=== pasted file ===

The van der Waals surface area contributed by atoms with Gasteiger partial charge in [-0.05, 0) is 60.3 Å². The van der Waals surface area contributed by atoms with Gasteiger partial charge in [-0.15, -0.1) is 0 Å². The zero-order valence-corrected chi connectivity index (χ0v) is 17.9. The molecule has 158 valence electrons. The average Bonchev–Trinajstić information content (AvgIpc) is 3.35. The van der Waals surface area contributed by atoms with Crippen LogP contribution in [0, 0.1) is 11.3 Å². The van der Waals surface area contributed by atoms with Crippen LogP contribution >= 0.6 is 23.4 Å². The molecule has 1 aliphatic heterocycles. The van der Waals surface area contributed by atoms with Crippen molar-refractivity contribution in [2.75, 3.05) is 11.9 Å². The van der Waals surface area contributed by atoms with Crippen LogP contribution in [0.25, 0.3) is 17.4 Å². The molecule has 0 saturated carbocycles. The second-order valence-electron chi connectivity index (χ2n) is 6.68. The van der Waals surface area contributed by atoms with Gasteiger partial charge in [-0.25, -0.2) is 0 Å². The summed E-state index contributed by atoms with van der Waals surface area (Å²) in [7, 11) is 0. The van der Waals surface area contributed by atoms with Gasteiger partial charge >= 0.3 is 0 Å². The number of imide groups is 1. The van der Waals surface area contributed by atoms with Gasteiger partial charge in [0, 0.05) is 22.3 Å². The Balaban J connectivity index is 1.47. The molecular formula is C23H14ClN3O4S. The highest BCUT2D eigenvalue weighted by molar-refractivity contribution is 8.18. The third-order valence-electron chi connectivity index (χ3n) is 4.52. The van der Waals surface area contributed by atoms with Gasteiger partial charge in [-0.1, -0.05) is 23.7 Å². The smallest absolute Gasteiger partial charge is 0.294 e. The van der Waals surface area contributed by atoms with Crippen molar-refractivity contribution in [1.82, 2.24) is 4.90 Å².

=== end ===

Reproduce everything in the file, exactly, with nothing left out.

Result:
The van der Waals surface area contributed by atoms with Gasteiger partial charge in [-0.05, 0) is 60.3 Å². The van der Waals surface area contributed by atoms with Gasteiger partial charge in [-0.15, -0.1) is 0 Å². The zero-order valence-corrected chi connectivity index (χ0v) is 17.9. The molecule has 158 valence electrons. The average Bonchev–Trinajstić information content (AvgIpc) is 3.35. The van der Waals surface area contributed by atoms with Crippen LogP contribution in [0, 0.1) is 11.3 Å². The van der Waals surface area contributed by atoms with Crippen LogP contribution >= 0.6 is 23.4 Å². The molecule has 1 aliphatic heterocycles. The van der Waals surface area contributed by atoms with Crippen molar-refractivity contribution in [2.75, 3.05) is 11.9 Å². The van der Waals surface area contributed by atoms with Crippen LogP contribution in [0.25, 0.3) is 17.4 Å². The molecule has 0 saturated carbocycles. The second-order valence-electron chi connectivity index (χ2n) is 6.68. The van der Waals surface area contributed by atoms with Gasteiger partial charge in [-0.25, -0.2) is 0 Å². The summed E-state index contributed by atoms with van der Waals surface area (Å²) in [7, 11) is 0. The van der Waals surface area contributed by atoms with Gasteiger partial charge >= 0.3 is 0 Å². The number of imide groups is 1. The van der Waals surface area contributed by atoms with Gasteiger partial charge in [0, 0.05) is 22.3 Å². The Balaban J connectivity index is 1.47. The molecular formula is C23H14ClN3O4S. The highest BCUT2D eigenvalue weighted by molar-refractivity contribution is 8.18. The third-order valence-electron chi connectivity index (χ3n) is 4.52. The van der Waals surface area contributed by atoms with Gasteiger partial charge in [-0.1, -0.05) is 23.7 Å². The smallest absolute Gasteiger partial charge is 0.294 e. The van der Waals surface area contributed by atoms with Crippen molar-refractivity contribution in [1.82, 2.24) is 4.90 Å².